For his latest Campaign column, VCCP's Chairman and Founding Partner Charles Vallance asks if we are beginning to see light at the end of the permacrisis tunnel.
Are we beginning to see a chink of light at the end of the permacrisis tunnel?
It may be faint, and it may be flickering, but it looks like a slight glow is detectable. The last few weeks have seen a steady flow if not of exactly good news, then at least of less than exactly bad news.
Headline inflation fell from 7.9 percent in June to 6.8 percent in July. Still high. But lower, all the same. Even core inflation is beginning to subside, falling from 7.3 percent in May, to 6.9 percent in June and 6.8 percent in July.
On the demand side, wages grew by 7.8 percent in the April to June period, the highest annual growth rate since comparable records began in 2001, which means that wage inflation is now outstripping price inflation. According to GfK, savings confidence was at a 21-month high in June, which is perhaps not surprising given that, according to the Bank of England, household deposits stood at £340 billion, 23 percent higher than they were on the eve of the pandemic.
It is important, of course, that these positive statistics are seen in the context of more negative ones. For instance, after hitting a 50-year low, unemployment has edged up from 3.8 percent to 4.2 percent over recent months. Similarly, having climbed to a 17-month high in June, the GfK Consumer Confidence Index fell back by 6 points in July.
More importantly still, it is vital to understand that the effects of the cost of living crisis are very far from evenly distributed. Some groups in society have been less impacted, and have even been cushioned by what David Smith recently described in the Sunday Times as "involuntary savings". In a segmentation study commissioned by VCCP, these groups are classified as 'Carefree Comfortables', representing 33 percent of the population. For other groups, the impact has been severe, and they have faced serious financial difficulties ever since the spike in inflation began nearly two years ago. In the same study, these groups are classified as 'Just Hanging On’, representing 27 percent of the population and highlighting the polarised nature of the cost of living crisis and the severity of its effects across different social groupings.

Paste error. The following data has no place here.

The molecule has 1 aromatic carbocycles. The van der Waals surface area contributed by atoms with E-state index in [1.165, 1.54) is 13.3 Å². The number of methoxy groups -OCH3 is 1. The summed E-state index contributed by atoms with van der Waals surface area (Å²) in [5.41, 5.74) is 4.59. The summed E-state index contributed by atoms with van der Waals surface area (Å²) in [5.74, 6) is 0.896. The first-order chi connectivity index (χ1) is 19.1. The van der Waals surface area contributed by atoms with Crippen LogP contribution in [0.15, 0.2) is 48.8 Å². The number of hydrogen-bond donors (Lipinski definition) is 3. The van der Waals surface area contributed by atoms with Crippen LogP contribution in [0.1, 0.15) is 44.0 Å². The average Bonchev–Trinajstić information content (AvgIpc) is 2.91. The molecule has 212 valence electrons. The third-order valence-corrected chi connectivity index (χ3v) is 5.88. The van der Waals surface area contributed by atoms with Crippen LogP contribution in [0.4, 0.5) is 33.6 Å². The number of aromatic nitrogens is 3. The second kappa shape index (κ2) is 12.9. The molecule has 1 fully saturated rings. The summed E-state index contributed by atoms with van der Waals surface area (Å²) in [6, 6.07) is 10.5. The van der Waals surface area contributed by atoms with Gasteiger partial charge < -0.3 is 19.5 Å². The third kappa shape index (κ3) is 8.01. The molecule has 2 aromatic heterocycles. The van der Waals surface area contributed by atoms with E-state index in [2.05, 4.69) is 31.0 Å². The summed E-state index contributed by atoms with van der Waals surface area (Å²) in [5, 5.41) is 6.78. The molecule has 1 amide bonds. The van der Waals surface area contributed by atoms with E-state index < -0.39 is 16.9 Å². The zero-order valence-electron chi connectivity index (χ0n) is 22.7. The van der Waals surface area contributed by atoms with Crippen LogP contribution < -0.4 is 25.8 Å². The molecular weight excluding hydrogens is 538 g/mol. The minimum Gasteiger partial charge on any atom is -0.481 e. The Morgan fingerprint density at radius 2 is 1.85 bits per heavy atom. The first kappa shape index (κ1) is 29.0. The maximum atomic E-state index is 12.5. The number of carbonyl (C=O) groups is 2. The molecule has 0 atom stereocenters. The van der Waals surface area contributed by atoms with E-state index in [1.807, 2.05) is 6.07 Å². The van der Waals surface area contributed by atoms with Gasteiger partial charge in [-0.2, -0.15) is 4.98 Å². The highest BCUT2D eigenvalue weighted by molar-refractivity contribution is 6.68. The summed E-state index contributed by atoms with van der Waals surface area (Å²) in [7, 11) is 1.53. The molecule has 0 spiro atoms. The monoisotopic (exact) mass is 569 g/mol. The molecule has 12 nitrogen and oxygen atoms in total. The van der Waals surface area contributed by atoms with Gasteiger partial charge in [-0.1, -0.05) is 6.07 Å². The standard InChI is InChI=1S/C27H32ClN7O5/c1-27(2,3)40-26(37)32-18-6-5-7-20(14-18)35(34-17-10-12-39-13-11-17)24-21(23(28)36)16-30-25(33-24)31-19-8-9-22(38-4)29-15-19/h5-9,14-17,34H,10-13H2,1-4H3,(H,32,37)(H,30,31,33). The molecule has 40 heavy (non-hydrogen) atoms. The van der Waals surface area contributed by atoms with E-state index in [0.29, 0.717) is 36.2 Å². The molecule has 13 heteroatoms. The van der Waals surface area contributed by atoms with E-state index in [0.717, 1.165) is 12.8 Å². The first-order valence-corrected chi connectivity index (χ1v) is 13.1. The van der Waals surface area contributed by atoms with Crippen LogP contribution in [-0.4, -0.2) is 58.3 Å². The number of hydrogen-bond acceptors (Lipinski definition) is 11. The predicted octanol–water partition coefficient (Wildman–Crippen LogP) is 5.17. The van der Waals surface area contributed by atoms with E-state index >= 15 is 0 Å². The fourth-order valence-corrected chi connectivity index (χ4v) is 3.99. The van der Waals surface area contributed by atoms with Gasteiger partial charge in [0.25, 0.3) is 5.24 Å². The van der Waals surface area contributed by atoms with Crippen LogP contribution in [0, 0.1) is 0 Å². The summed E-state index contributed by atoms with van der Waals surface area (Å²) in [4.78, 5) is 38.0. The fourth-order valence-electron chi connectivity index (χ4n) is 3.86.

Just like the economic news, it is a mixed picture, with mixed signals. Some markets are doing very well, especially 'revenge spending' categories such as holidays, flights and live events. Other categories are struggling, particularly those that are affected by high interest rates, such as house sales and new car purchases.
The big question, as we look ahead, is whether the recent trickle of good news will gain sufficient momentum for consumers to feel that the tide is turning, that they are nearing the end of the cost of living crisis. Renewed consumer confidence, coupled with high savings levels, falling inflation and rising wages could herald a bumper year for brands in 2024, certainly by comparison to the last three years.
According to a recent survey by Citi Research, it would seem that the consensus within marketing departments is that we might well be turning the corner. They interviewed 175 CMO's in 5 countries and found that the anticipated change in marketing budgets over the next 12 months was +10.5 percent. The UK CMO's within the sample were even more bullish, expecting an 11.8 percent uplift, rising to 18.5 percent over the next 2-3 years.
These are encouraging findings because a brand is essentially a bet on the future. You invest in it now in order to maximise returns further down the line. If the light at the end of the tunnel is approaching, then the conclusion for CMO’s is clear. Don’t be too late in having the conversation with your CFO about the need to invest ahead of rather than behind the demand that is on the horizon.
Brand predisposition takes time to build, but it is long-lasting and can be efficiently maintained once secured in the minds of consumers. As we head into the recovery, the best shape for marketing budgets will be front loaded so as to anticipate demand. In the famous words of Willie John McBride, there can be advantages to “getting your retaliation in first”.